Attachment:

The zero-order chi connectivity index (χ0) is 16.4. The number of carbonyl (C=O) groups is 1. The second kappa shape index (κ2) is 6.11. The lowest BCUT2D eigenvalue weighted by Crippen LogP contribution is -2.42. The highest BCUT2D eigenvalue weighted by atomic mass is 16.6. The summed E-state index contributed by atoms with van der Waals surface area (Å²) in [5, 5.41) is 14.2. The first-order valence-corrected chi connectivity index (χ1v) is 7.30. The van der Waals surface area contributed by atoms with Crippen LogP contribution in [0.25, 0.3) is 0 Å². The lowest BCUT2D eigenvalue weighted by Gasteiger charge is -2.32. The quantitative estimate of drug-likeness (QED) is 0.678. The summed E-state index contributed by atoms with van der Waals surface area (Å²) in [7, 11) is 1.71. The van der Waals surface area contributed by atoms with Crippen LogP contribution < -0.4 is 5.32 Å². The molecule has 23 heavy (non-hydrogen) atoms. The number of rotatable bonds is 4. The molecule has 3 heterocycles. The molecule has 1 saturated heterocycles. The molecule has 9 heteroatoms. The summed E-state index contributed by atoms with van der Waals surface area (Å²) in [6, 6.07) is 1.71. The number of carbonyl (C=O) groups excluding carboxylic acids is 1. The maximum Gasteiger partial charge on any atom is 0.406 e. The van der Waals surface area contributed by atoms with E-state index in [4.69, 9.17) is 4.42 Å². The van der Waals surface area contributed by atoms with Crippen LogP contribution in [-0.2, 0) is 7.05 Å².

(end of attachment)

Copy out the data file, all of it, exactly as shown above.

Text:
The zero-order chi connectivity index (χ0) is 16.4. The number of carbonyl (C=O) groups is 1. The second kappa shape index (κ2) is 6.11. The lowest BCUT2D eigenvalue weighted by Crippen LogP contribution is -2.42. The highest BCUT2D eigenvalue weighted by atomic mass is 16.6. The summed E-state index contributed by atoms with van der Waals surface area (Å²) in [5, 5.41) is 14.2. The first-order valence-corrected chi connectivity index (χ1v) is 7.30. The van der Waals surface area contributed by atoms with Crippen LogP contribution in [0.25, 0.3) is 0 Å². The lowest BCUT2D eigenvalue weighted by Gasteiger charge is -2.32. The quantitative estimate of drug-likeness (QED) is 0.678. The summed E-state index contributed by atoms with van der Waals surface area (Å²) in [7, 11) is 1.71. The van der Waals surface area contributed by atoms with Crippen LogP contribution < -0.4 is 5.32 Å². The molecule has 23 heavy (non-hydrogen) atoms. The number of rotatable bonds is 4. The molecule has 3 heterocycles. The molecule has 1 saturated heterocycles. The molecule has 9 heteroatoms. The summed E-state index contributed by atoms with van der Waals surface area (Å²) in [6, 6.07) is 1.71. The number of carbonyl (C=O) groups excluding carboxylic acids is 1. The maximum Gasteiger partial charge on any atom is 0.406 e. The van der Waals surface area contributed by atoms with E-state index in [4.69, 9.17) is 4.42 Å². The van der Waals surface area contributed by atoms with Crippen LogP contribution in [-0.2, 0) is 7.05 Å².